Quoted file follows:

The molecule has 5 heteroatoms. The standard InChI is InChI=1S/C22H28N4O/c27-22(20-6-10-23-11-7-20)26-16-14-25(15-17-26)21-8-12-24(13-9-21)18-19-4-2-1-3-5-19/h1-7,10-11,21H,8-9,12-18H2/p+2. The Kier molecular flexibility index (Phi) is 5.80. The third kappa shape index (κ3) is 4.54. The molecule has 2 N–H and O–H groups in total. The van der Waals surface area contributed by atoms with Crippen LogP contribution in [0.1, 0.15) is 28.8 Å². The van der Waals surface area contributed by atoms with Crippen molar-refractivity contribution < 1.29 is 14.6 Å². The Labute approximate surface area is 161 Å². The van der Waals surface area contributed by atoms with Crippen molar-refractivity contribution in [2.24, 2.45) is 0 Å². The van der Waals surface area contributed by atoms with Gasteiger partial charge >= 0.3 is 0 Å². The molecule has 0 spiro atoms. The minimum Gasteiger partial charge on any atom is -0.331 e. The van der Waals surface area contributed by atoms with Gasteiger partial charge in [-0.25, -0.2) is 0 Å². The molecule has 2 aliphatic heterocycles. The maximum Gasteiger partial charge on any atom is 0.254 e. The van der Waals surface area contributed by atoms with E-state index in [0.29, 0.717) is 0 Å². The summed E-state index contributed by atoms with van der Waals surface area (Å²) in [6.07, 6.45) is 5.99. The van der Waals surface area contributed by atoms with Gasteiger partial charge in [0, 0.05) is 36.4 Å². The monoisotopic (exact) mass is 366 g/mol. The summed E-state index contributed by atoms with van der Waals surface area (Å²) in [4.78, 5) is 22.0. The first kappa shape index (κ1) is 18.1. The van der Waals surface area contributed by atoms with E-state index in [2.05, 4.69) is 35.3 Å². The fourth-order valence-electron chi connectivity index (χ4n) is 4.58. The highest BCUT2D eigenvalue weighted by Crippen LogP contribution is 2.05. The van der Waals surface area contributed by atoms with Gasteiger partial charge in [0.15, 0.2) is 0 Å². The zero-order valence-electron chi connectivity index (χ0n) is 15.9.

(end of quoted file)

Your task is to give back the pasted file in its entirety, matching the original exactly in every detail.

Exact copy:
The molecule has 5 heteroatoms. The standard InChI is InChI=1S/C22H28N4O/c27-22(20-6-10-23-11-7-20)26-16-14-25(15-17-26)21-8-12-24(13-9-21)18-19-4-2-1-3-5-19/h1-7,10-11,21H,8-9,12-18H2/p+2. The Kier molecular flexibility index (Phi) is 5.80. The third kappa shape index (κ3) is 4.54. The molecule has 2 N–H and O–H groups in total. The van der Waals surface area contributed by atoms with Crippen LogP contribution in [0.1, 0.15) is 28.8 Å². The van der Waals surface area contributed by atoms with Crippen molar-refractivity contribution < 1.29 is 14.6 Å². The Labute approximate surface area is 161 Å². The van der Waals surface area contributed by atoms with Crippen molar-refractivity contribution in [2.24, 2.45) is 0 Å². The van der Waals surface area contributed by atoms with Gasteiger partial charge >= 0.3 is 0 Å². The molecule has 0 spiro atoms. The minimum Gasteiger partial charge on any atom is -0.331 e. The van der Waals surface area contributed by atoms with Gasteiger partial charge in [-0.25, -0.2) is 0 Å². The molecule has 2 aliphatic heterocycles. The maximum Gasteiger partial charge on any atom is 0.254 e. The van der Waals surface area contributed by atoms with E-state index in [0.29, 0.717) is 0 Å². The summed E-state index contributed by atoms with van der Waals surface area (Å²) in [6.07, 6.45) is 5.99. The van der Waals surface area contributed by atoms with Gasteiger partial charge in [0, 0.05) is 36.4 Å². The monoisotopic (exact) mass is 366 g/mol. The summed E-state index contributed by atoms with van der Waals surface area (Å²) in [4.78, 5) is 22.0. The first kappa shape index (κ1) is 18.1. The van der Waals surface area contributed by atoms with E-state index in [2.05, 4.69) is 35.3 Å². The fourth-order valence-electron chi connectivity index (χ4n) is 4.58. The highest BCUT2D eigenvalue weighted by Crippen LogP contribution is 2.05. The van der Waals surface area contributed by atoms with Gasteiger partial charge in [0.15, 0.2) is 0 Å². The zero-order valence-electron chi connectivity index (χ0n) is 15.9.